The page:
Trade Policy and Competition Policy
Despite the reduction in trade barriers which has followed successive GATT agreements, national governments still affect trade flows by using instruments such as quantitative restrictions to imports, antidumping actions, state subsidies, preferential procurement policies, and definitions of standards. The use of these instruments for protectionist purposes is also in conflict with competition policy objectives in the home markets, since a decrease in the competitive pressure of imports enhances market power of the domestic firms. Governments should avoid the temptation to resort to such instruments for protectionist purposes. In particular, a reform of anti-dumping laws, to which governments have increasingly resorted over the recent years, is necessary. Besides unilateral reforms, more international cooperation should be fostered to control that the use of the aforementioned instruments does not degenerate in protectionist spirals which would result in welfare losses for all the countries involved. We also point out that different domestic competition laws might in turn have an affect on trade. However, the danger that governments might use competition policy as a “strategic trade” device to help the national industry should probably not be emphasised, since in many cases lax rules would be as detrimental to national as to foreign welfare. Harmonisation of competition policies is probably not necessary, but in any case would be a very difficult objective to reach. This is because there often exists little consensus on the policies which should be followed, since countries genuinely differ in their evaluations about such policies. However, the definition of a clear set of rules which establishes the assignment of competition policy cases to a particular jurisdiction, by avoiding costly duplications and increasing the certainty of the rules, should receive priority in the international agenda.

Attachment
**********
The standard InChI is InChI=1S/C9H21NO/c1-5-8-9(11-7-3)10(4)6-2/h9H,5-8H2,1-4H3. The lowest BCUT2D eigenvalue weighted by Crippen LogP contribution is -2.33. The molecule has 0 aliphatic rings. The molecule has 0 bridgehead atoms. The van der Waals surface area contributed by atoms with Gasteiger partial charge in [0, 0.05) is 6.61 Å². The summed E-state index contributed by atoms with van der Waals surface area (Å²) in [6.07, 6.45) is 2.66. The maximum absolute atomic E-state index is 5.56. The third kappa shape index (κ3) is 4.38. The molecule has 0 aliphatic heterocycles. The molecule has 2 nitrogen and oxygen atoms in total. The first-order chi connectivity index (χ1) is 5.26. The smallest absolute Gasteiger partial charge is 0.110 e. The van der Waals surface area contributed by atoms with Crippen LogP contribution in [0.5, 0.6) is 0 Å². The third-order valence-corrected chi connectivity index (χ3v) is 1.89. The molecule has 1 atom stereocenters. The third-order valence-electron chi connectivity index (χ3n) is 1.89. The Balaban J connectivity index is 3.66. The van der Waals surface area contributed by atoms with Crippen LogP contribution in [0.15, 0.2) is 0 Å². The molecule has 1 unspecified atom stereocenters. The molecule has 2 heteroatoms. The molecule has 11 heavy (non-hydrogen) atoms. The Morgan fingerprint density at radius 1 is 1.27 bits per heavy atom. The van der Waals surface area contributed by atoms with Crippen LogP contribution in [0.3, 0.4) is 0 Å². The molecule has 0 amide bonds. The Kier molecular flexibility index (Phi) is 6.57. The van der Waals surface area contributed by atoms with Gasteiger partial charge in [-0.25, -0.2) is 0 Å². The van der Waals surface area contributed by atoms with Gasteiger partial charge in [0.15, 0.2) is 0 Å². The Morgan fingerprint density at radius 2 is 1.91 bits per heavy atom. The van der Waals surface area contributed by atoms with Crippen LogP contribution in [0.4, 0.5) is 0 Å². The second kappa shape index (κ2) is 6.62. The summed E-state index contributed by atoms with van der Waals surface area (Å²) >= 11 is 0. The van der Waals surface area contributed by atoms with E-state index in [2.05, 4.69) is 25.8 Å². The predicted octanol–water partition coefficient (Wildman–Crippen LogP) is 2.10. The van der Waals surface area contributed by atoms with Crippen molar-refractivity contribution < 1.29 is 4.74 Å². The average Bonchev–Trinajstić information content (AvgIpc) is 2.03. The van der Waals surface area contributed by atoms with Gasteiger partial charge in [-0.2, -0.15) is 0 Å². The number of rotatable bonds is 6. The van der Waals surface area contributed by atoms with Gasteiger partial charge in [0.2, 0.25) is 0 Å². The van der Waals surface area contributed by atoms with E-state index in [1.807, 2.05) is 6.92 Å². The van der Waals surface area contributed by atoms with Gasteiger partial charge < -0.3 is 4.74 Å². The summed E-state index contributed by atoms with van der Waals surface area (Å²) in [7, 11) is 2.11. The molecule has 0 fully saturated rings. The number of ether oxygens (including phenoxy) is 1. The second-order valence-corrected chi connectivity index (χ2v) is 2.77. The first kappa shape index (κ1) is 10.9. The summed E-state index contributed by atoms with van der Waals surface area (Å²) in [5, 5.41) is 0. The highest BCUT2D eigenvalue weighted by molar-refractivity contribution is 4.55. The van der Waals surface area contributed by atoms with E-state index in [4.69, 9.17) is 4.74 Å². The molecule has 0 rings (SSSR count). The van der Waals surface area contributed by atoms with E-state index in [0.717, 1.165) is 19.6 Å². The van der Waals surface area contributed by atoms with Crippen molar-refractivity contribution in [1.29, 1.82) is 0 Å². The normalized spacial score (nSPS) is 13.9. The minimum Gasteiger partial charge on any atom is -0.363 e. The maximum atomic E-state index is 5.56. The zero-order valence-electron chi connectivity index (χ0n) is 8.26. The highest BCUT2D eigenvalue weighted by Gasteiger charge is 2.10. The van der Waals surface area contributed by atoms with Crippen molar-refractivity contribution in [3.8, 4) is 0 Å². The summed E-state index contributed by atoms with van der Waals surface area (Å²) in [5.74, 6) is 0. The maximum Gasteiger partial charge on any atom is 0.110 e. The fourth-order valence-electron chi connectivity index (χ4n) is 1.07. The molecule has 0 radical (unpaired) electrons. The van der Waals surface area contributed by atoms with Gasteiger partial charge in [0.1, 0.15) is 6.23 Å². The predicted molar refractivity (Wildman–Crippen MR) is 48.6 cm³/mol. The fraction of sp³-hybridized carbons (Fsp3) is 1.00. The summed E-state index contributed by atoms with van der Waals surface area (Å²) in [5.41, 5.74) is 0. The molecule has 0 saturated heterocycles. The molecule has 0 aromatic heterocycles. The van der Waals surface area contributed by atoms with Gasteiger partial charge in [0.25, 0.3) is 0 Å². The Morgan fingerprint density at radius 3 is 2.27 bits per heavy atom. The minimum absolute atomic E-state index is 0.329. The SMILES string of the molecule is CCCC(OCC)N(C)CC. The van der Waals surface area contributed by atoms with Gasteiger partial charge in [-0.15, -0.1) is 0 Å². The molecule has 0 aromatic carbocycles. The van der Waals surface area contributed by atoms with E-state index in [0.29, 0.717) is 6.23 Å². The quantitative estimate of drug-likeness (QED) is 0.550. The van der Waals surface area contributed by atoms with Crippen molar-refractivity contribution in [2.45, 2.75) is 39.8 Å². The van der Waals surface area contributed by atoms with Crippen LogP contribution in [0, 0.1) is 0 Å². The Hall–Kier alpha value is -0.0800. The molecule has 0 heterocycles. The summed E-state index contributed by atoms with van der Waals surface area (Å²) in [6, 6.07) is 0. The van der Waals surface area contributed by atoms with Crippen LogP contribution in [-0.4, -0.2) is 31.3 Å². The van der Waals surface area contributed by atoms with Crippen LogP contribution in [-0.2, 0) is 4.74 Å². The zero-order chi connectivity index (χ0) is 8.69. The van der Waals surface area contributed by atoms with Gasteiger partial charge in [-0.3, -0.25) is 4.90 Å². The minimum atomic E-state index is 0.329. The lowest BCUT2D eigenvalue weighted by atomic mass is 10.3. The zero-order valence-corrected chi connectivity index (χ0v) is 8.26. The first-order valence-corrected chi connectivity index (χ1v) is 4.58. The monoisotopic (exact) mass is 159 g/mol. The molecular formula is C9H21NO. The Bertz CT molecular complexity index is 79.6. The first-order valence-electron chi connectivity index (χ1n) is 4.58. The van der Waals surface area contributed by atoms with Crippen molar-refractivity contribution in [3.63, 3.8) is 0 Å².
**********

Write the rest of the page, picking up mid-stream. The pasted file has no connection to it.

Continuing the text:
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Volume (Year): 56 (1997)
Issue (Month): 1-2 (June)
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